The Central Bank of Nigeria just came out of its monthly monetary policy meeting and announced it would keep its benchmark interest rate at a record-high 13%. (Some economists expected it to go even higher.)
The Nigerian naira also hit a record—but not a record high.
The currency hasn’t tracked oil as closely as Russia’s ruble, but the Central Bank of Nigeria decided to devalue it in November after its foreign reserves dried up trying to protect the naira’s value.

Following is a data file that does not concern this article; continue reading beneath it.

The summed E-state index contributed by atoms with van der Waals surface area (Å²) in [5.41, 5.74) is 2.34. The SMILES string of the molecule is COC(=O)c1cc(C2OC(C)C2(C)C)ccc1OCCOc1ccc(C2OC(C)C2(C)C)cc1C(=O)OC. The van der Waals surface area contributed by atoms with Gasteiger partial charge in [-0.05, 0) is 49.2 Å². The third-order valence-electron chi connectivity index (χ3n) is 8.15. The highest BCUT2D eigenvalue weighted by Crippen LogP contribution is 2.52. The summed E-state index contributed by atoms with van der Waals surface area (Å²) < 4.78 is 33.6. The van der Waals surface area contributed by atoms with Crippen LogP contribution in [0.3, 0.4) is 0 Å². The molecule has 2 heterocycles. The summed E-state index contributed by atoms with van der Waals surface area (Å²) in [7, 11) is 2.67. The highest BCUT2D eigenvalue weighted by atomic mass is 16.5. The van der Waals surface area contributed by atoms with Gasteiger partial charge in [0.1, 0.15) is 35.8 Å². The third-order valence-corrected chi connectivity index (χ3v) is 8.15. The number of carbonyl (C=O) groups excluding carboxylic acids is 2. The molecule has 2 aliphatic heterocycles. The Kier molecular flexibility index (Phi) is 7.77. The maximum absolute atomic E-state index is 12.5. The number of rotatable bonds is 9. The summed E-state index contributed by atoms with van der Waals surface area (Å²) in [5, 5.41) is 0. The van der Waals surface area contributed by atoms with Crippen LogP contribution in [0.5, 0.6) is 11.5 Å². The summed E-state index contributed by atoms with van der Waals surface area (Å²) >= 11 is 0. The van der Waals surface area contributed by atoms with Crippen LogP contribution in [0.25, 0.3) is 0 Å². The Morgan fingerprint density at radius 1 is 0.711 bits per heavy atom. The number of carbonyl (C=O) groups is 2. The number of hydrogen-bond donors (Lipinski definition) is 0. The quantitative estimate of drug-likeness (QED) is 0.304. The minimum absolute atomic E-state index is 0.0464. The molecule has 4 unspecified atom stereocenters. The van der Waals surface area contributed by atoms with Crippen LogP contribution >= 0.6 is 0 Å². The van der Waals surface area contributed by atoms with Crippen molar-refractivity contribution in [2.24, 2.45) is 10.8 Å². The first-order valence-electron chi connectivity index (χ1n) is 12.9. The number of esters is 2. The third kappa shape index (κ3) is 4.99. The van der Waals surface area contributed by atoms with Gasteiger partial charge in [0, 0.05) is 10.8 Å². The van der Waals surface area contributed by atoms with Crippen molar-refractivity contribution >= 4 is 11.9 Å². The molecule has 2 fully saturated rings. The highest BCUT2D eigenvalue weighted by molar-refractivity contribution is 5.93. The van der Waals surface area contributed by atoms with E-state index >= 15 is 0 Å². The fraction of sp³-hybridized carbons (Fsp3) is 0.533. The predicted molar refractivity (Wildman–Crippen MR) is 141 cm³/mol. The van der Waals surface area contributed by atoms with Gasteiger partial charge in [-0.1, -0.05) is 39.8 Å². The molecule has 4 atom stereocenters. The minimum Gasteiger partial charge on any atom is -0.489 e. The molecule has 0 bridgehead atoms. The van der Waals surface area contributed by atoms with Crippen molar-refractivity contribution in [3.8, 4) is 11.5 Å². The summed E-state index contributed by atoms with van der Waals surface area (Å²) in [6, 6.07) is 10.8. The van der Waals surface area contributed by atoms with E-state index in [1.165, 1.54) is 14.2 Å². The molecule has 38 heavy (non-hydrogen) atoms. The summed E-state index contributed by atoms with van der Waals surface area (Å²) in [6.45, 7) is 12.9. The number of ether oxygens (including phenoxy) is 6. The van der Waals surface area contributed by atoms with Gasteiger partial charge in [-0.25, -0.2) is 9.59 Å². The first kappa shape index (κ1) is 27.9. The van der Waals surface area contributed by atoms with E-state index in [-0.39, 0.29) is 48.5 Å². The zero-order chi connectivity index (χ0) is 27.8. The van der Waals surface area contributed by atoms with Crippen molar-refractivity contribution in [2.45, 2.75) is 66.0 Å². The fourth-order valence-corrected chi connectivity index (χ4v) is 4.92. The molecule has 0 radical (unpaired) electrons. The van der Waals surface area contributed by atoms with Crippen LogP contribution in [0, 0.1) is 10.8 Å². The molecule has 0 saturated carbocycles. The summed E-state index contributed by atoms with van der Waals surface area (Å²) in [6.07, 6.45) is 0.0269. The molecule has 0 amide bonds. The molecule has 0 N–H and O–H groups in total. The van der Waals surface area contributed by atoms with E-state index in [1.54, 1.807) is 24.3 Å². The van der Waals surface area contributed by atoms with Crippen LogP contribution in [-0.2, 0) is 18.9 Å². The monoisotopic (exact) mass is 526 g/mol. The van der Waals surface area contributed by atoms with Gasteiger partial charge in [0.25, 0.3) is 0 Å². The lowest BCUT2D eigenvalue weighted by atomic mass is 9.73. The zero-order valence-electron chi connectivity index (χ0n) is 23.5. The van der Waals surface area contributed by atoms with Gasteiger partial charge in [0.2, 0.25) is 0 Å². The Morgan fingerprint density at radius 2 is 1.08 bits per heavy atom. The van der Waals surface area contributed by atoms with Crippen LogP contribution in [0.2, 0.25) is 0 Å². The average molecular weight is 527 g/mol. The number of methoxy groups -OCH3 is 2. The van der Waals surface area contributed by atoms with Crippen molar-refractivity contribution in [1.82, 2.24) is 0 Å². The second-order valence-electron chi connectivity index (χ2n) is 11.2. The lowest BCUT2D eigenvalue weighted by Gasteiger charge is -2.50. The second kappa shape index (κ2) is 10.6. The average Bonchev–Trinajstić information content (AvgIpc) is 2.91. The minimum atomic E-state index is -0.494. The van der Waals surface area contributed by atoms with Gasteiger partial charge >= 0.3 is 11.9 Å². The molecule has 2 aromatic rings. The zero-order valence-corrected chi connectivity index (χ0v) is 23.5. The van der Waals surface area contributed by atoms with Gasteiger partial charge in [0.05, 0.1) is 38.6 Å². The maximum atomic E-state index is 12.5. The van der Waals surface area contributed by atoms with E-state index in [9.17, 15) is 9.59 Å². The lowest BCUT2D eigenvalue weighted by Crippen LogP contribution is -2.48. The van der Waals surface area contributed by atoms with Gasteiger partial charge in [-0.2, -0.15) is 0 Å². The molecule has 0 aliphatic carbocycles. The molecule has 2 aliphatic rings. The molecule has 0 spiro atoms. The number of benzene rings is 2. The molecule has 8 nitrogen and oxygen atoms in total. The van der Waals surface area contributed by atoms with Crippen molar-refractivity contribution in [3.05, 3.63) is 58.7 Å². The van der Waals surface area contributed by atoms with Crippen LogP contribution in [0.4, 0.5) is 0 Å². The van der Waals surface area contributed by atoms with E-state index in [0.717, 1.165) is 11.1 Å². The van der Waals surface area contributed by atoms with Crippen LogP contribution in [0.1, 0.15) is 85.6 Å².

With crude oil prices dropping sharply, the International Monetary Fund recently dropped its 2015 economic growth projections for Nigeria to 4.8% from 7.3%. The commodities rout—along with Boko Haram’s terrorism, which is roiling large portions of the country’s northeast region—will be a big factor in the country’s upcoming elections, which pits incumbent president Goodluck Jonathan against challenger Muhammadu Buhari.